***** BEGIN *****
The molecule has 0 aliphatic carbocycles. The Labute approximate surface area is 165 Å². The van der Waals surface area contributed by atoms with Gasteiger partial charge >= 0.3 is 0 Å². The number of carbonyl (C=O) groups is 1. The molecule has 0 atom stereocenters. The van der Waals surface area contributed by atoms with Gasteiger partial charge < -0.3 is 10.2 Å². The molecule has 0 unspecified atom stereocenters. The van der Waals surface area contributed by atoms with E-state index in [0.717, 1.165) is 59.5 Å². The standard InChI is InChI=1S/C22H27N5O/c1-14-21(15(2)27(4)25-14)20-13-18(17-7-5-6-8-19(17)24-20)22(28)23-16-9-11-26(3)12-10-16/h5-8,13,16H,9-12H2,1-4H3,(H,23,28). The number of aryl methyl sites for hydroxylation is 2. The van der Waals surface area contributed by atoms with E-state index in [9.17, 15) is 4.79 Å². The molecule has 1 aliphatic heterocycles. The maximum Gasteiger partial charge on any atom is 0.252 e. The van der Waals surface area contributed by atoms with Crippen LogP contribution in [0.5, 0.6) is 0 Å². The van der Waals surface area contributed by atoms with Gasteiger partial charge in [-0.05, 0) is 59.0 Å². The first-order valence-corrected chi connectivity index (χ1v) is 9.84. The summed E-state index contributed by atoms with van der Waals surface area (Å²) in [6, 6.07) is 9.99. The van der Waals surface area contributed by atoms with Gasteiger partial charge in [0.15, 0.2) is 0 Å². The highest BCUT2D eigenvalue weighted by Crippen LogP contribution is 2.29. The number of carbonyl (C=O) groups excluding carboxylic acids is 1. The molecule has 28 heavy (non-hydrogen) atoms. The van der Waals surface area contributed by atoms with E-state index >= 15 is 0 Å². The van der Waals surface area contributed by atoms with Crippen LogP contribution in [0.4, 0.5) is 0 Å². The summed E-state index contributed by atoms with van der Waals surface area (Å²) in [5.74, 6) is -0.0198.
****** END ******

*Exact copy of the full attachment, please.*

The molecule has 0 aliphatic carbocycles. The Labute approximate surface area is 165 Å². The van der Waals surface area contributed by atoms with Gasteiger partial charge >= 0.3 is 0 Å². The number of carbonyl (C=O) groups is 1. The molecule has 0 atom stereocenters. The van der Waals surface area contributed by atoms with Gasteiger partial charge < -0.3 is 10.2 Å². The molecule has 0 unspecified atom stereocenters. The van der Waals surface area contributed by atoms with E-state index in [0.717, 1.165) is 59.5 Å². The standard InChI is InChI=1S/C22H27N5O/c1-14-21(15(2)27(4)25-14)20-13-18(17-7-5-6-8-19(17)24-20)22(28)23-16-9-11-26(3)12-10-16/h5-8,13,16H,9-12H2,1-4H3,(H,23,28). The number of aryl methyl sites for hydroxylation is 2. The van der Waals surface area contributed by atoms with E-state index in [9.17, 15) is 4.79 Å². The molecule has 1 aliphatic heterocycles. The maximum Gasteiger partial charge on any atom is 0.252 e. The van der Waals surface area contributed by atoms with Crippen LogP contribution in [0.5, 0.6) is 0 Å². The van der Waals surface area contributed by atoms with Gasteiger partial charge in [-0.05, 0) is 59.0 Å². The first-order valence-corrected chi connectivity index (χ1v) is 9.84. The summed E-state index contributed by atoms with van der Waals surface area (Å²) in [6, 6.07) is 9.99. The van der Waals surface area contributed by atoms with Gasteiger partial charge in [0.15, 0.2) is 0 Å². The highest BCUT2D eigenvalue weighted by Crippen LogP contribution is 2.29. The number of carbonyl (C=O) groups excluding carboxylic acids is 1. The molecule has 28 heavy (non-hydrogen) atoms. The van der Waals surface area contributed by atoms with E-state index >= 15 is 0 Å². The van der Waals surface area contributed by atoms with Crippen LogP contribution in [0.4, 0.5) is 0 Å². The summed E-state index contributed by atoms with van der Waals surface area (Å²) in [5.74, 6) is -0.0198.